پیش بینی های بیزی برای سری های زمانی تعدادکم با استفاده از مدل حالت فضا: بررسی تجربی برای مدیریت موجودی
|کد مقاله||سال انتشار||مقاله انگلیسی||ترجمه فارسی||تعداد کلمات|
|20532||2009||9 صفحه PDF||سفارش دهید||5166 کلمه|
Publisher : Elsevier - Science Direct (الزویر - ساینس دایرکت)
Journal : International Journal of Production Economics, Volume 118, Issue 1, March 2009, Pages 95–103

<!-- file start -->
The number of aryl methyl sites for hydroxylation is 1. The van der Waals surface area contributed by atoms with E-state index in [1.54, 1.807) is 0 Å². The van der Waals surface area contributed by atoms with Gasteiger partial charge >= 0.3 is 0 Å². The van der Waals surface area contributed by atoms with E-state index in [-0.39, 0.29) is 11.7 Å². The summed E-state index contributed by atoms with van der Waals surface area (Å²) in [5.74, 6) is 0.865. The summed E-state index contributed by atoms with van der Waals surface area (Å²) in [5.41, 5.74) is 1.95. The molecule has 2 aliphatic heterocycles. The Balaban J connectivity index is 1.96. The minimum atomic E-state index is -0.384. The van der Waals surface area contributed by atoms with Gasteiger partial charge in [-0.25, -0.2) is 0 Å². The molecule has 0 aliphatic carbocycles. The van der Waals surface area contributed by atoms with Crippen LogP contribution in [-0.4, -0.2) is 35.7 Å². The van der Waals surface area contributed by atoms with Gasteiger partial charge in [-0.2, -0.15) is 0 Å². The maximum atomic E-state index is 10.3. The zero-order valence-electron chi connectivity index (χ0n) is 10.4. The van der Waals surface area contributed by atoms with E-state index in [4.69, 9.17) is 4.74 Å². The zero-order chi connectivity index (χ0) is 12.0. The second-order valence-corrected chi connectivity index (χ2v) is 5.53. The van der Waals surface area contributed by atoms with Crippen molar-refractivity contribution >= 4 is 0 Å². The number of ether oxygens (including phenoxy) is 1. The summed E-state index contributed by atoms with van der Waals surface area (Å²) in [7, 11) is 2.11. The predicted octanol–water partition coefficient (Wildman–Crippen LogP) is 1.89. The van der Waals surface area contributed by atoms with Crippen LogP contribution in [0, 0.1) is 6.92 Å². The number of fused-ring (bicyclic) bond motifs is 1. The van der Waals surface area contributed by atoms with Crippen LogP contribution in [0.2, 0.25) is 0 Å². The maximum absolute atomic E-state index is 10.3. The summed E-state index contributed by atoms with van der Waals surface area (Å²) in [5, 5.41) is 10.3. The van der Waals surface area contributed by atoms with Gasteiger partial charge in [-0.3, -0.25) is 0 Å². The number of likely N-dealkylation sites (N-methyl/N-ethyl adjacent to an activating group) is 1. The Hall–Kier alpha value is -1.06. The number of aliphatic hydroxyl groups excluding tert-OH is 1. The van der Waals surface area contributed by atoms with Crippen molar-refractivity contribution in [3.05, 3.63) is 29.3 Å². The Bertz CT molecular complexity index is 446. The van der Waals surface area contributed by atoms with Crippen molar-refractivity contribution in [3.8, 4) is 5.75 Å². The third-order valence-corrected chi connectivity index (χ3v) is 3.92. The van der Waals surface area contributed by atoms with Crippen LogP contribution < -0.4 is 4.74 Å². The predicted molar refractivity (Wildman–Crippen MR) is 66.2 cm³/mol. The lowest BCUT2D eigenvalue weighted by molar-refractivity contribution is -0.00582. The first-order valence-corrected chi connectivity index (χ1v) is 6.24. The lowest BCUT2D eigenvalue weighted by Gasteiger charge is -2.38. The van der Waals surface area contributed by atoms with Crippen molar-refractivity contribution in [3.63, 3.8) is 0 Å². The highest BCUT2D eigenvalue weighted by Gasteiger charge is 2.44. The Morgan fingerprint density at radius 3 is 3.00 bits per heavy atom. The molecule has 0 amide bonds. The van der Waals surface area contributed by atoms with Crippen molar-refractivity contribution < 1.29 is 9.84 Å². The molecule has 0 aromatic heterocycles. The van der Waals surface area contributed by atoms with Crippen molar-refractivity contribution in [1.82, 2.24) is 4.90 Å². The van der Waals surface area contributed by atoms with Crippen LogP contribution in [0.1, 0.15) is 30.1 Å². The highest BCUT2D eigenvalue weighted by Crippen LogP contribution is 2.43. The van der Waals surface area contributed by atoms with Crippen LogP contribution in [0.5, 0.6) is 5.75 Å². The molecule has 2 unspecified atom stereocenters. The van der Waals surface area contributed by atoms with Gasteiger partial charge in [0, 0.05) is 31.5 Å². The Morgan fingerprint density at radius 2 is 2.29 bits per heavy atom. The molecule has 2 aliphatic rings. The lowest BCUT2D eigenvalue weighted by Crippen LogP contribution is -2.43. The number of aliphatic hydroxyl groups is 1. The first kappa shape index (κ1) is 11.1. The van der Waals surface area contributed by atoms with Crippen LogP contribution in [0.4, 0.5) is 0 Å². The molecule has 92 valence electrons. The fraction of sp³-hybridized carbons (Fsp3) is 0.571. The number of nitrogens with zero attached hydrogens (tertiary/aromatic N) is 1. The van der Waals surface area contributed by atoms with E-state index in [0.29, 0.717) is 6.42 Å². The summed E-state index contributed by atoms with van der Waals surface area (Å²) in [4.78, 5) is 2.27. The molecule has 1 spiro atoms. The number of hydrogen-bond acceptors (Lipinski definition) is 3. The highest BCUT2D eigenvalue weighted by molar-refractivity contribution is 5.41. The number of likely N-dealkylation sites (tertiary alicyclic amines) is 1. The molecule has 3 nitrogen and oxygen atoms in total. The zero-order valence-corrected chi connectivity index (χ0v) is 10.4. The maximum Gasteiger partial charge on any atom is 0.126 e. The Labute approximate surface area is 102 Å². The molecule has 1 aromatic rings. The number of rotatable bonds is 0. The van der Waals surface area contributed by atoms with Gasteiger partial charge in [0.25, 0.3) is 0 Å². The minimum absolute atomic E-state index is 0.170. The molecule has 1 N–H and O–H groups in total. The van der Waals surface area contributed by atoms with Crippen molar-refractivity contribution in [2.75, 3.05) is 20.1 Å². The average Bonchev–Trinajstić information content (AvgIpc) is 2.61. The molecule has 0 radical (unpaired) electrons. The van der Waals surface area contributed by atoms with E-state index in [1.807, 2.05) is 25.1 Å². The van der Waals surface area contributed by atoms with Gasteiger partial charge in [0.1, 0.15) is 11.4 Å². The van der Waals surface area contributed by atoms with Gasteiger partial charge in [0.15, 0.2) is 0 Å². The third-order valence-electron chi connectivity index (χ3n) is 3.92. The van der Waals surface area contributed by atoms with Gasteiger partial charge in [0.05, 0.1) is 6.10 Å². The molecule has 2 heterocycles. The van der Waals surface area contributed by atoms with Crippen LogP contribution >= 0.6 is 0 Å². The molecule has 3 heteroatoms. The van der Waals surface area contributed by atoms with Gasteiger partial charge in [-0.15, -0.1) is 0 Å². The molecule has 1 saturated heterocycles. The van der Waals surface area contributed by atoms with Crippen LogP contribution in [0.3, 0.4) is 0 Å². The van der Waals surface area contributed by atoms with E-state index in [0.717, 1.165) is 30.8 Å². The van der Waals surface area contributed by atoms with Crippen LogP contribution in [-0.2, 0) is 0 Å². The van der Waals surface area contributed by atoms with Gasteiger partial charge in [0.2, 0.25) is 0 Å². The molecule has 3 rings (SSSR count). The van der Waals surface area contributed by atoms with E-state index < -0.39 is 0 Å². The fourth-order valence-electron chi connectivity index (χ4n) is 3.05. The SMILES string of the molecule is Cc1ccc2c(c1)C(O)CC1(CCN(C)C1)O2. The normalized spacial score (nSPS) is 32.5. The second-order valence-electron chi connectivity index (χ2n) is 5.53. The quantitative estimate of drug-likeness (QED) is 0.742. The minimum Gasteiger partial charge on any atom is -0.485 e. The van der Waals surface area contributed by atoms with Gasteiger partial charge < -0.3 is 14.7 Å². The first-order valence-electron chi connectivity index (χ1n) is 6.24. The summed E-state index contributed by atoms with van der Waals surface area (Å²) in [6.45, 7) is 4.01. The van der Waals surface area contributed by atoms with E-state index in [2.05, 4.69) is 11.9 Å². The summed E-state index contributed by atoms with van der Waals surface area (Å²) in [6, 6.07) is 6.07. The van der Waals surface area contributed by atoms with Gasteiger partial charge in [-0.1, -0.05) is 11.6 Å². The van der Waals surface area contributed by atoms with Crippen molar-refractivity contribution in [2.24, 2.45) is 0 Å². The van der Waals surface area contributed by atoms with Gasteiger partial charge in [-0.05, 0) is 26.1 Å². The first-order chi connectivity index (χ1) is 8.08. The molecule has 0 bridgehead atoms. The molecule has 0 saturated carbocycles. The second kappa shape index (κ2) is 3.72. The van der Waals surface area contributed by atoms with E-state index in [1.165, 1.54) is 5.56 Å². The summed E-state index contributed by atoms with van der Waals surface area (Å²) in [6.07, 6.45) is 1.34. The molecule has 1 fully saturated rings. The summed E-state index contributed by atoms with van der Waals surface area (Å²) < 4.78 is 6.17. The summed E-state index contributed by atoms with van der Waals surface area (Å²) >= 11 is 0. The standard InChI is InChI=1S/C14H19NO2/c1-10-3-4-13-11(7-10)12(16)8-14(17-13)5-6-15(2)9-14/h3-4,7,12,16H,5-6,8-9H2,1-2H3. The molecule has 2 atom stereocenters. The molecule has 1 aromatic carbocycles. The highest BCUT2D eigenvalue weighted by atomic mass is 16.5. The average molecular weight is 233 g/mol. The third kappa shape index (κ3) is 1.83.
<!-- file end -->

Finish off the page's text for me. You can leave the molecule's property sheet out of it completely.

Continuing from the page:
Inventories of optional components in discrete manufacturing are often subject to so-called low-count demand patterns. Quantities demanded from such inventories in any given period are sufficiently small that it may be unrealistic to forecast them with conventional models based on the normal distribution, and specialized models may be required. Fortunately, the statistical treatment of low-count time series has been the focus of much recent research. This paper recounts an attempt to apply some of this research to forecasting demands for optional parts at Sun Microsystems, a manufacturer and vendor of network computer products. Specifically, we compare the forecast performance of three simple state-space models using demand data obtained from Sun's inventory management records. The models are estimated using Bayesian methods, producing forecasts in the form of full predictive distributions. The accuracy of these probabilistic forecasts is compared using techniques borrowed from the field of meteorology, allowing us to assess the suitability of the candidate models for this type of application.